Friday, 10 February 2012 15:03
Nearly 25% of the cost of a house and land package is in federal, state and local government taxes and charges.
Executive Director of the UDIA (VIC) Tony De Domenico, who will speak at the Master Builders Association of Victoria annual conference in Melbourne, today warned governments that continual tax rises and the cost of unnecessary red tape on the industry could seriously undermine its contribution to the economy.
"Government policies are a direct threat to the stability of the Australian property industry and housing affordability, and the costly processes to bring land to market need a major overhaul".
Mr De Domenico said, "In two years there has been a $13,500 rise in taxes and charges - $125 a week, on an average block of land valued at $200,000".
"The Victorian development industry directly employs around 310,000 full time employees, contributes around 12 per cent of the state's gross domestic product and contributes $4.6 billion in taxes to all tiers of government".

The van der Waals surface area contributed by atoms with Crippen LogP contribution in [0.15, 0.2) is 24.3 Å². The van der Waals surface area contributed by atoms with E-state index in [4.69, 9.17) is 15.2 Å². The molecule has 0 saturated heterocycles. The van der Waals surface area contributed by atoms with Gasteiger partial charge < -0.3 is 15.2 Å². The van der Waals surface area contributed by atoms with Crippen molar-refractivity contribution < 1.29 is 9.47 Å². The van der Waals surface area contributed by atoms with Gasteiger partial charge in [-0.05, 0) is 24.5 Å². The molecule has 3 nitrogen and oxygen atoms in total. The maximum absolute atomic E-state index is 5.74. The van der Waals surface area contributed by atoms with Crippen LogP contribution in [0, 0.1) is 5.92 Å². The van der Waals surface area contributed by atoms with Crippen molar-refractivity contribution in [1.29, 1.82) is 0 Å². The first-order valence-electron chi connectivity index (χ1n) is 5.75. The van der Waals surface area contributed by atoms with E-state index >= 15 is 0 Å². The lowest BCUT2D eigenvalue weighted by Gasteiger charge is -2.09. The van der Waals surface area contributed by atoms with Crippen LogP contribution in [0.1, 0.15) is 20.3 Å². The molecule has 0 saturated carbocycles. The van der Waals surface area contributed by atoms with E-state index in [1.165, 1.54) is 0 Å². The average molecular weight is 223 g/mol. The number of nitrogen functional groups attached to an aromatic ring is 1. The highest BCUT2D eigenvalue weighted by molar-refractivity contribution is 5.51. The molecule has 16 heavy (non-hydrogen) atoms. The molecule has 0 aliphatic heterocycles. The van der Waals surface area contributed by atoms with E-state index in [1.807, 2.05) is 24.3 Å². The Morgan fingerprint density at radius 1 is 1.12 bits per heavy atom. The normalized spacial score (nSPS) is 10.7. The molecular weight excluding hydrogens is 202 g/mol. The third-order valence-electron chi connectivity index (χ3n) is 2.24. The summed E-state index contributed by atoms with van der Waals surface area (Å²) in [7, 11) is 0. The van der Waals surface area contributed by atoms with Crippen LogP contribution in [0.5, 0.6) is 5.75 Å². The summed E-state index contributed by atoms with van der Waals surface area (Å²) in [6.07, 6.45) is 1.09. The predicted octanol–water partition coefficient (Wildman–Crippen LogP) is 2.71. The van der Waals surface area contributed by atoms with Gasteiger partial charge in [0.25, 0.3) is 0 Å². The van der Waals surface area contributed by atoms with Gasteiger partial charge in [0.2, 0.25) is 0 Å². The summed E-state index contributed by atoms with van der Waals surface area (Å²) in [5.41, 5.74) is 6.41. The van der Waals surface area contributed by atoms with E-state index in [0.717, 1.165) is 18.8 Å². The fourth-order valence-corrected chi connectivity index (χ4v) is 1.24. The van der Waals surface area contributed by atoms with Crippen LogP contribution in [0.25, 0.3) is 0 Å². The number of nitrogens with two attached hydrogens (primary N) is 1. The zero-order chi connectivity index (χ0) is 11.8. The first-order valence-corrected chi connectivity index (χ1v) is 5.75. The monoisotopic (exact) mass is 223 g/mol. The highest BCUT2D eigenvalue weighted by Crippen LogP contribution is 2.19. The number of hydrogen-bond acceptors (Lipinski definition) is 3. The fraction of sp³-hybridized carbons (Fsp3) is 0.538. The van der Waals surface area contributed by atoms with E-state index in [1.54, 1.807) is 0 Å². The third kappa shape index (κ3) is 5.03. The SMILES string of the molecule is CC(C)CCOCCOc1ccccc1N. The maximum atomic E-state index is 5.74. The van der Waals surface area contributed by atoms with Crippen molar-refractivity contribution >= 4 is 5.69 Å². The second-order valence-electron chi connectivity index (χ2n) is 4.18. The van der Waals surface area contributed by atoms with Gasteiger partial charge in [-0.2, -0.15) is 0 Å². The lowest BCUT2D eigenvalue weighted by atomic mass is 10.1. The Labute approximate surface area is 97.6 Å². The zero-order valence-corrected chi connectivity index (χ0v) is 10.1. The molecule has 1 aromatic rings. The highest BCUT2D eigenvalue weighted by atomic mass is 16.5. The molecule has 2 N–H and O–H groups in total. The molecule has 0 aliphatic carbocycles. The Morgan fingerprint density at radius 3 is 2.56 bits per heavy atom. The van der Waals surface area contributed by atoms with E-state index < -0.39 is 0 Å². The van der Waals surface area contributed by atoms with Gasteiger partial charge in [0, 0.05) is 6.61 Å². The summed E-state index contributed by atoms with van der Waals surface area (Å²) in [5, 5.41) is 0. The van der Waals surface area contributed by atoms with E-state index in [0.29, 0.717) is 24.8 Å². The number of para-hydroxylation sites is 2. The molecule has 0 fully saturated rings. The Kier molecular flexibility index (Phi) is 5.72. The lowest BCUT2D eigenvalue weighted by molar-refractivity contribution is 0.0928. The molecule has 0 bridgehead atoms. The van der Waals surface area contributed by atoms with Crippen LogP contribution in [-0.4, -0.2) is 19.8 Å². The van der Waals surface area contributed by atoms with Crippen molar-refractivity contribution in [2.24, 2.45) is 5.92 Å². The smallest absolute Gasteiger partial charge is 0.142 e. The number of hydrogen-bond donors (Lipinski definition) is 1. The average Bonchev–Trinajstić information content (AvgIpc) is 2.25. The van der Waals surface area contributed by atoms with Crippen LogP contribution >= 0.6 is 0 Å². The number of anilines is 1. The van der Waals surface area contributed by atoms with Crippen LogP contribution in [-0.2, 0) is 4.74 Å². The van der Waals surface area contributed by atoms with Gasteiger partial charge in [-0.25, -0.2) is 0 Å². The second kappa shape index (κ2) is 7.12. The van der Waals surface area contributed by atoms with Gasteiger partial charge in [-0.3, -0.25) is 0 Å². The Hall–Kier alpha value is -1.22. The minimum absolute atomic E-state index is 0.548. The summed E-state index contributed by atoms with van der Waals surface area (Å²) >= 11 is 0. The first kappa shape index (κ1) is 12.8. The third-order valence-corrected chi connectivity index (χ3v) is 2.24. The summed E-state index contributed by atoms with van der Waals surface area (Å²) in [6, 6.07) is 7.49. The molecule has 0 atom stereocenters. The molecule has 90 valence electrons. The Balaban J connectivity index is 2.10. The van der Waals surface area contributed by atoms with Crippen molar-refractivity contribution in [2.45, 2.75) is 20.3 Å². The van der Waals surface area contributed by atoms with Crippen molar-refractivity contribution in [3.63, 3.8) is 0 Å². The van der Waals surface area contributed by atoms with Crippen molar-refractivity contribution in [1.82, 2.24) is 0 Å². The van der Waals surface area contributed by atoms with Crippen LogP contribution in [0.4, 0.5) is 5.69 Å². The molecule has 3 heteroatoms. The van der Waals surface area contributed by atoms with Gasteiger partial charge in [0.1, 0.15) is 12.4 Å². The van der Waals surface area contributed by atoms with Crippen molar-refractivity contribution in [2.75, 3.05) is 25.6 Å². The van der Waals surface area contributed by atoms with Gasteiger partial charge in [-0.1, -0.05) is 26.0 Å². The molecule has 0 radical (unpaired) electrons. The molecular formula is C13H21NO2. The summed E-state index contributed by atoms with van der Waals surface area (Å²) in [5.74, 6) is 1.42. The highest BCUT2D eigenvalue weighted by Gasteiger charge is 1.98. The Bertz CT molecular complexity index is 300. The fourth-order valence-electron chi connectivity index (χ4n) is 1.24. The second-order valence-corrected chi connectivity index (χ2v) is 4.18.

"I think you could safely say that without our industry, the economy and government budgets would be in very big trouble."
Mr De Domenico said, "on top of the taxes and charges, the industry is facing massive costs from environmental regulation, especially from the Federal Government which is confusing with new home buyers being forced to carry the cost of environmental regulation instead of the cost being spread across the community."
UDIA (VIC) supports some of the proposed changes to biodiversity conservation policy, particularly where they cut red tape.
"However, we consider the proposed offsets of non-native vegetation for the golden sun moth and proposed offsets of manmade habitat for the growling grass frog to be a flat tax on virtually all development."
The UDIA considers that there should be no offsets payable for removal of non-native vegetation and manmade habitat; while we understand the new regime would allow landowners to develop their land without interference from DSE or the Commonwealth, we do not understand why landowners should be asked to pay a flat retrospective tax on all their land regardless of whether it is confirmed habitat or not.
"The reality is, especially on the fringe, projects are often taking over degraded farm land and during construction there are hundreds of trees planted and substantial wetlands created as part of restoring natural habitats and protecting water resources."
Last year the development industry in Melbourne alone contributed $92.2 million to waterways and wetlands according to the Melbourne Water Healthy Water Ways annual report.
Ron Smith, Corporate Media Communications, UDIA - Mobile: 0417 329 201